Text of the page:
Still referring to FIG. 1, in another embodiment of the present invention, a central region of the top surface 20 includes a balance point y. In one example, the balance point is ¾ of an inch from the front of the top surface in a central region of the striking face. The balance point of the top surface, in another example, may range from ¾ to 1½ inches back from the front of the top surface in a central region of the striking face. The top surface balance point may be in vertical alignment with the face balance point.

The balance point may include two dimensions and thus may include a dimension for the front striking face and the top surface, as given above.

In another embodiment of the present invention, an upper section of the club head, which weighs more than a lower section, comprises the upper top surface 20 and various combinations of upper section portions described above including the upper perimeter 26, the front striking face portion 22, the rear, lower perimeter 30, the front sole portion 46 and the back sole portion 44. For example, the upper section may include the top surface 20, the upper perimeter 26, and the front striking portion 22 as shown in FIG. 1, and the lighter lower section 18 may comprise the remaining portions of the club body 14.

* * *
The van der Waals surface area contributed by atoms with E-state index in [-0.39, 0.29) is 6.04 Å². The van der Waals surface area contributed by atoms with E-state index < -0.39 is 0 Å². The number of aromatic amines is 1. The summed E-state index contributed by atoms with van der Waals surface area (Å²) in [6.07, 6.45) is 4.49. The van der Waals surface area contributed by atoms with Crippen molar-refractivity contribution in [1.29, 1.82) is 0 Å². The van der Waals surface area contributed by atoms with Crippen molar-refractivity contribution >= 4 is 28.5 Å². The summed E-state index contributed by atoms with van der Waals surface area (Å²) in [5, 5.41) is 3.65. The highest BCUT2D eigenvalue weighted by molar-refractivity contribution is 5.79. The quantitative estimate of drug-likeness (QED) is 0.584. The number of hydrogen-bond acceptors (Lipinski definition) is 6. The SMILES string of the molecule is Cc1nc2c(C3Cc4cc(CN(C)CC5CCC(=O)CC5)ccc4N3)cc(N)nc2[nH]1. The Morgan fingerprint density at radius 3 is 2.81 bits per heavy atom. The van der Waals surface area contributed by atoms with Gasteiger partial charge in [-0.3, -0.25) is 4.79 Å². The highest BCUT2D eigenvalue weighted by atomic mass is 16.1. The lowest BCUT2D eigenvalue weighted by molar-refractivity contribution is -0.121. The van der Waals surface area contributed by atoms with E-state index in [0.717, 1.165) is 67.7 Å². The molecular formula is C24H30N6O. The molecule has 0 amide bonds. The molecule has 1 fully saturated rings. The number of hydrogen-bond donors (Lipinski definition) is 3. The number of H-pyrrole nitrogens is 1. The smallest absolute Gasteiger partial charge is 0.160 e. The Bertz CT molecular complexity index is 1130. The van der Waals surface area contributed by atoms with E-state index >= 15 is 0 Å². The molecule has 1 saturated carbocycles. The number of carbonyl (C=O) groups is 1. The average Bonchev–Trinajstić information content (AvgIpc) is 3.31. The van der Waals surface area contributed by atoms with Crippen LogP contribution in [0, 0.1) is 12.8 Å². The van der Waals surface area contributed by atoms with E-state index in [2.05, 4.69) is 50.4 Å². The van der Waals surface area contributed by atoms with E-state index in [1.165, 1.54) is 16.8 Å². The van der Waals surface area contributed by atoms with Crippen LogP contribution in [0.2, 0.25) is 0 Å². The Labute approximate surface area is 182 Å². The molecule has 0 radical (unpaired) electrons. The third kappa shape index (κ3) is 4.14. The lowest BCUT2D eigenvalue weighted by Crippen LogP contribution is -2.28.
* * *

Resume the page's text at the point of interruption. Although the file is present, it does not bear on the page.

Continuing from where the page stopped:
In another example, the upper section 16 may include the top surface 20, the upper perimeter 26, the rear portion of the lower perimeter 30, and the front striking portion 22, and the lighter lower section 18 comprises the remaining portions of the club body 14.

One example of an advantage of the present invention is that 60%, or about 60%, of a weight of the putter head strikes a golf ball at or above its equator when the putter is lifted ⅛ of an inch or about ⅛ of an inch from the ground plus one half the diameter of a golf ball (for example, 0.965 of an inch), about one half the diameter of a golf ball, or about 1 inch. Such a weight distribution provides a balanced putter for enhancing putts.